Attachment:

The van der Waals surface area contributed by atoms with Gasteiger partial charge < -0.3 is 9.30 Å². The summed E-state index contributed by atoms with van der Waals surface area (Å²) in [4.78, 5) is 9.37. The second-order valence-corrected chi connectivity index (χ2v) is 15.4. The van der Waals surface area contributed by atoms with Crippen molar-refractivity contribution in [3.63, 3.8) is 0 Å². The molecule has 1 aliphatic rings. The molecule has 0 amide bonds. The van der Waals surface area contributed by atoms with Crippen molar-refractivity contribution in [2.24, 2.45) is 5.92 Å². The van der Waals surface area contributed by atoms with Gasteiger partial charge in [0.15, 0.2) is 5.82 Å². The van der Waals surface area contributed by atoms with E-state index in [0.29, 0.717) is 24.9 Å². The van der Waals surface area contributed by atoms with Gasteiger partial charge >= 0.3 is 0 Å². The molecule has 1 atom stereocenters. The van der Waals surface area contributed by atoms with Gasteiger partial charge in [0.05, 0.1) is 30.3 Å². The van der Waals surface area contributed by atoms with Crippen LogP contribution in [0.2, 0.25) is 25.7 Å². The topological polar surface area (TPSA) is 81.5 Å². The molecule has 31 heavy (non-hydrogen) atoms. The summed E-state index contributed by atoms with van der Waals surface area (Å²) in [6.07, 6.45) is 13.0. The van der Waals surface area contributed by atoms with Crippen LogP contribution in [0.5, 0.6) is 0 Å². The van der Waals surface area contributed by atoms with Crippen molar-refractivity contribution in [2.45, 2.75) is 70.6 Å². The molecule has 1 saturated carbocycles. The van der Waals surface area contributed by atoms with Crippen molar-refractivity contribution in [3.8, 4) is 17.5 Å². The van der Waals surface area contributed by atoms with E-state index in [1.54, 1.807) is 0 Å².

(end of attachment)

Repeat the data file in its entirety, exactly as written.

The van der Waals surface area contributed by atoms with Gasteiger partial charge < -0.3 is 9.30 Å². The summed E-state index contributed by atoms with van der Waals surface area (Å²) in [4.78, 5) is 9.37. The second-order valence-corrected chi connectivity index (χ2v) is 15.4. The van der Waals surface area contributed by atoms with Crippen molar-refractivity contribution in [3.63, 3.8) is 0 Å². The molecule has 1 aliphatic rings. The molecule has 0 amide bonds. The van der Waals surface area contributed by atoms with Crippen molar-refractivity contribution in [2.24, 2.45) is 5.92 Å². The van der Waals surface area contributed by atoms with Gasteiger partial charge in [0.15, 0.2) is 5.82 Å². The van der Waals surface area contributed by atoms with E-state index in [0.29, 0.717) is 24.9 Å². The van der Waals surface area contributed by atoms with Gasteiger partial charge >= 0.3 is 0 Å². The molecule has 1 atom stereocenters. The van der Waals surface area contributed by atoms with Gasteiger partial charge in [0.05, 0.1) is 30.3 Å². The van der Waals surface area contributed by atoms with Crippen LogP contribution in [0.2, 0.25) is 25.7 Å². The topological polar surface area (TPSA) is 81.5 Å². The molecule has 31 heavy (non-hydrogen) atoms. The summed E-state index contributed by atoms with van der Waals surface area (Å²) in [6.07, 6.45) is 13.0. The van der Waals surface area contributed by atoms with Crippen LogP contribution in [0.5, 0.6) is 0 Å². The van der Waals surface area contributed by atoms with Crippen molar-refractivity contribution in [2.45, 2.75) is 70.6 Å². The molecule has 1 saturated carbocycles. The van der Waals surface area contributed by atoms with Crippen molar-refractivity contribution in [3.8, 4) is 17.5 Å². The van der Waals surface area contributed by atoms with E-state index in [1.54, 1.807) is 0 Å².